Gig preview: Bloc Party at O2 Academy Leeds

Bloc Party
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The tumultuous relationship, and eventual break-up, of the original line-up of Bloc Party has been well documented.

Releasing their début album, Silent Alarm back in 2005, they soon found themselves in the UK top 5. Led by frontman and chief songwriter Kele Okereke and lead guitarist Russell Lissack, the next seven years saw three more top 10 albums from the indie four-piece.

Tensions within the group came to a climax in 2013 with the departure of bassist Gordon Moakes and drummer Matt Tong, culminating in an on-stage fight between Moakes and Okereke at a gig in Suffolk.

After a hiatus, Bloc Party return with two new members: 21 year old Louise Bartle on drums, and Justin Harris replacing Moakes. Now the band is back with a brand new album, Hymns, and are set to headline the NME Awards Tour at O2 Academy Leeds. Commenting on the state of the group when he joined, Harris says that they were “seemingly raring to go again”.

“The parting ways of some members had happened in 2013, and by the time Kele contacted me it was nearly 2014, and we quickly started working on demos and stuff. I think they were quite keen to be working on a new album.”

So excited in fact that Harris explains they had already started work on the record before enlisting the new members.

Hymns is an exploration of Kele Okereke’s interest in religious music, explaining the name of the album, and Harris says that their aim was very clear from the start. “They had worked on quite a few demos before they’d even approached me, so they sent me a handful of those so I knew what the vibe of the music was. The further we got down that road, Kele had a pretty clear vision of how they wanted the record to sound, so it was pretty clear cut as to what they wanted the feel of the record to be, which made it fairly easy to be able to play the parts they wanted. It wasn’t a start from scratch situation.”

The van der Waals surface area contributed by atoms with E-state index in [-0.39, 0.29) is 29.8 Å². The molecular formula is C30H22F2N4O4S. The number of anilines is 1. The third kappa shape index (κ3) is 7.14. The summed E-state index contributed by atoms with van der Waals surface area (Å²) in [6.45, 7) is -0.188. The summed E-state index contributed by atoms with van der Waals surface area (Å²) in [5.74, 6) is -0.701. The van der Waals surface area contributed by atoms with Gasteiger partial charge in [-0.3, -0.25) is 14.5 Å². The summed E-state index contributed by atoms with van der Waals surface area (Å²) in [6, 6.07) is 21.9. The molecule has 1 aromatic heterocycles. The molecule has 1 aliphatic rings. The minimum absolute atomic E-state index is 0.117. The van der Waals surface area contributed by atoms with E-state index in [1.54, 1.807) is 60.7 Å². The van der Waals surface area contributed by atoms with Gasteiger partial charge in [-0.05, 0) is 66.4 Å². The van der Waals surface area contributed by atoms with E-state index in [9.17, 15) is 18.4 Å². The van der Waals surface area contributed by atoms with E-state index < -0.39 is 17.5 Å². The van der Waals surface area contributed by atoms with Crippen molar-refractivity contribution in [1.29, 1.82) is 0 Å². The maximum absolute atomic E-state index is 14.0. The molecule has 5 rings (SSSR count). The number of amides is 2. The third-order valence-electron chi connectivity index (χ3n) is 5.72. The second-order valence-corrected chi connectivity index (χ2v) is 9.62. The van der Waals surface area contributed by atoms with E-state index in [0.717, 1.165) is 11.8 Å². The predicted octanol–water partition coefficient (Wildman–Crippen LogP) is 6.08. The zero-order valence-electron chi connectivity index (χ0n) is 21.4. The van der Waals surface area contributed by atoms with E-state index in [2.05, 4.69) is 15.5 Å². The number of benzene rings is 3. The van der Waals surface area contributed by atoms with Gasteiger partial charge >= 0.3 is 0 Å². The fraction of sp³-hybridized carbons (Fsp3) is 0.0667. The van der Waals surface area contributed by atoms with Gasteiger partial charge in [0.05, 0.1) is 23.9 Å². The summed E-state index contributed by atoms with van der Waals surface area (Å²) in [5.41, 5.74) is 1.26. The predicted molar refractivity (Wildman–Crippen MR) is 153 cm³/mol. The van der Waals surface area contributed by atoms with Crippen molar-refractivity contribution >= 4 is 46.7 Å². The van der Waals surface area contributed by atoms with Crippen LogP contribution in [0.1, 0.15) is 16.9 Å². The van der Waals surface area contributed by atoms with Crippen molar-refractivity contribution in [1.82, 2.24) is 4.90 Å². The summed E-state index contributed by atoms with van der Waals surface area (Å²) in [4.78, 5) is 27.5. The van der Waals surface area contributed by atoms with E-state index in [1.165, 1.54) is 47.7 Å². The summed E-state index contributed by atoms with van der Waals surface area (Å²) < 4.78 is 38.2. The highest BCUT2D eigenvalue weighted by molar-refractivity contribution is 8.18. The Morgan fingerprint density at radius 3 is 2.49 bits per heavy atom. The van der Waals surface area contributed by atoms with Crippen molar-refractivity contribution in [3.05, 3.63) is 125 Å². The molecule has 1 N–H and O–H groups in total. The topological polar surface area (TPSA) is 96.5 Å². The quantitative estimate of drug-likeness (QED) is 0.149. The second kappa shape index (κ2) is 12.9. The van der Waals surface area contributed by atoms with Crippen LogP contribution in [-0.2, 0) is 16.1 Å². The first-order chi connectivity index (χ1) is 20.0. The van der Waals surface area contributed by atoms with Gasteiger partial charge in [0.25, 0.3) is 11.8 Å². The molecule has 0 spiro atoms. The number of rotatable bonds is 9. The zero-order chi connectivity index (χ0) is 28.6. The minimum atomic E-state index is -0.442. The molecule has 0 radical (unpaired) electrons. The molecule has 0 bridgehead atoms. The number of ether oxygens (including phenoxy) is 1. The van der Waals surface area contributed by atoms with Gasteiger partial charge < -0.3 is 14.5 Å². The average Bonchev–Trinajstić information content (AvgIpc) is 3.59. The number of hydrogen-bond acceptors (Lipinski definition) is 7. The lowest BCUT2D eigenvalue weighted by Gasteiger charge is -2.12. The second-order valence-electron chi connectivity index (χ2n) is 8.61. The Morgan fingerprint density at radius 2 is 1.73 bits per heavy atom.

Harris’ US duo, Menomena, with fellow American musician Danny Seim, appears to have no connection to the British band of which he is now a member. How did he come to end up being invited to join Bloc Party? “I keep wondering that myself,” he jokes. “I have a band in the US, we opened a handful of shows for them back in 2009, so that’s when we got to know them, mostly Kele; he’s been the one I’ve been in contact with over the years. He’d come and see us when we’d play in London and stuff like that. He emailed one day and said, ‘I don’t know if you know this or not, Gordon and Matt aren’t in the band any more and Russell and I are working on new material. We’ve always liked your bass playing and were wondering if you’re interested in helping us flush out some of these ideas’, and I said yeah. It just grew organically from there.”

Was Harris a Bloc Party fan before he was asked to join? “I hadn’t followed them too closely over the years, having been pretty preoccupied with my own band, but I’d heard all the records. I certainly remember when Silent Alarm came out in 2005, that was a pretty prominent album at the time – I had a lot of admiration for what they did, and certainly respected their music over the years.”

We are speaking just two days before Hymns is released. The band must be really excited at this stage to finally be putting their brand new, revamped sound out there. “Pretty excited – it’s been done since around August, so we’ve been sitting on it for a number of months while the press gets set up and everything. We’ve been playing a number of shows since August, but we haven’t really been playing a lot of new material, so I think everybody is pretty excited to be releasing the new stuff into the wild.”

The NME Awards Tour 2016 with Austin Texas comes to O2 Academy Leeds on Monday February 8. Also on the bill are Drenge, Rat Boy and Bugzy Malone. For details visit http://www.nme.com/tickets/venue/o2-academy-leeds

Paul Draper. Picture: Tom Sheehan

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